Akhila is a Justmeans staff writer for CSR and ethical consumption. As an IEMA certified CSR practitioner, she hopes to highlight a new way of doing business. She believes that consumers have the immense power to change 'business as usual' through their choices. She is a Graduate in Molecular Biology from the University of Glasgow, UK and in Environmental Management and Law. In her free-time she i...
CSR and Goddess Legs
Procter & Gamble has launched a new ad campaign for its Venus range that features Jennifer Lopez. She is the brand's first-ever global ambassador and will herald the new 'Goddess focus' to its digital marketing. Lopez is also making appearances for Gillette's Goddess Fund for Education which donates a dollar to women in need any time a person posts a story about when they felt like a goddess.
The Education Fund is tied into P&G's CSR initiative. According to their marketing release, "a $70,000 corporate citizenship component will see the Venus Goddess Fund for Education donate $1 per consumer-shared 'goddess story' uploaded to its website, up to a maximum of 5,000 stories (or $5,000). In addition, a set donation of $65,000 will be made; $50,000 to the Step Up Women's Network (U.S.) and $15,000 to CARE International (Canada)."
The idea is that Lopez would "inspire women around the world to 'reveal the goddess in you,' by feeling confident, powerful and beautiful, inside and out." So P&G says that the new philanthropic effort dedicated to empowering women through education will be spearheaded by Jennifer Lopez's legs.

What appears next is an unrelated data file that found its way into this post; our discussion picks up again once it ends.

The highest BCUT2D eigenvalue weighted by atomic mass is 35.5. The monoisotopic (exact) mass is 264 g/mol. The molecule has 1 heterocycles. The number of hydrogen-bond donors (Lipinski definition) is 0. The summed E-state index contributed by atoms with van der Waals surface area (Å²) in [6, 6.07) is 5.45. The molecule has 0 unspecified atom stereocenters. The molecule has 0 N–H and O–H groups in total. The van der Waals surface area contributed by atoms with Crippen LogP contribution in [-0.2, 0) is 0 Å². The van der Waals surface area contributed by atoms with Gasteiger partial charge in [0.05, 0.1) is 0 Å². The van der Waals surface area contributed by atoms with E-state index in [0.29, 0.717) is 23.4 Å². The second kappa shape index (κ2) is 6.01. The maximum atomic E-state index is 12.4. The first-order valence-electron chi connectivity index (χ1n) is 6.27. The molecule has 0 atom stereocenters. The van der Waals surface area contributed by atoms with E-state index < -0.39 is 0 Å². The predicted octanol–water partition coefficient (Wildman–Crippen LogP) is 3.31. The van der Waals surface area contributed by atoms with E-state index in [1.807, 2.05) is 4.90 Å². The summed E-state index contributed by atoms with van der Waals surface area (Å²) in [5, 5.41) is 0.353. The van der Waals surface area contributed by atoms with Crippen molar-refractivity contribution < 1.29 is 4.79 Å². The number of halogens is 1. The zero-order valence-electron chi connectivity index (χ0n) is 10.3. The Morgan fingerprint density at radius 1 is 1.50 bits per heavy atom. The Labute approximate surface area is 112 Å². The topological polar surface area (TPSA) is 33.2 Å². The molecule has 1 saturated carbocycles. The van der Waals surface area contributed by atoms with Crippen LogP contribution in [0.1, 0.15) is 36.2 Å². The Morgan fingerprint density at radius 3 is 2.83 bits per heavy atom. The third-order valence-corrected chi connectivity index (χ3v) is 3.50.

Call me a hypercritic but I see a mis-match of ideas here. Legs = Education how? Granted that promoting education for women is a noble cause and I'm not trying to take away from that. I'm also not saying that P&G's CSR is not without merit. They recently pledged that they would power their plants with 100% renewable energy and use 100% renewable or recycled materials for all products and packaging. They also have set an ambitious target of having zero consumer and manufacturing wastes. Yet they do manufacture disposable razors.
They do have a provision to replace the razor blade, once you exhaust the two blades each razor comes with but additional blades are so crazy expensive that you're better off buying a new razor! Yet during the floods in Pakistan, 50 million liters of water was provided to victims and they also pledged $400,000 in additional support. Last year they held a concert with Faith Hill to honour the rebuilding efforts since Katrina in New Orleans.
Last year they also introduced what was a first for many big businesses. They launched the Supplier Environmental Sustainability Scorecard and a rating process to measure and improve the environmental performance of their key suppliers. According to their press release, "the new scorecard will assess P&G suppliers' environmental footprint and encourage continued improvement by measuring energy use, water use, waste disposal and greenhouse gas emissions on a year-to-year basis." Year after year they have made the 100 Most Sustainable Companies list.
But I have a slight problem with this campaign. I totally support women's education. I also totally support boosting women's self-esteem through the 'goddess campaign' - its the mash-up that I cannot understand. I would understand if they had promoted healthy eating or exercise or talked about body-image issues among girls in conjunction with this campaign OR if they had just focussed on promoting education OR if they had left out Jennifer Lopez.
There is no disputing that Lopez is multi-talented, oozes confidence and sex appeal. I mean no disrespect to her, but to imply she got from the Bronx to where she is now on the merit of her education is ludicrous.
Photo Credit: Lopez's Venus Campaign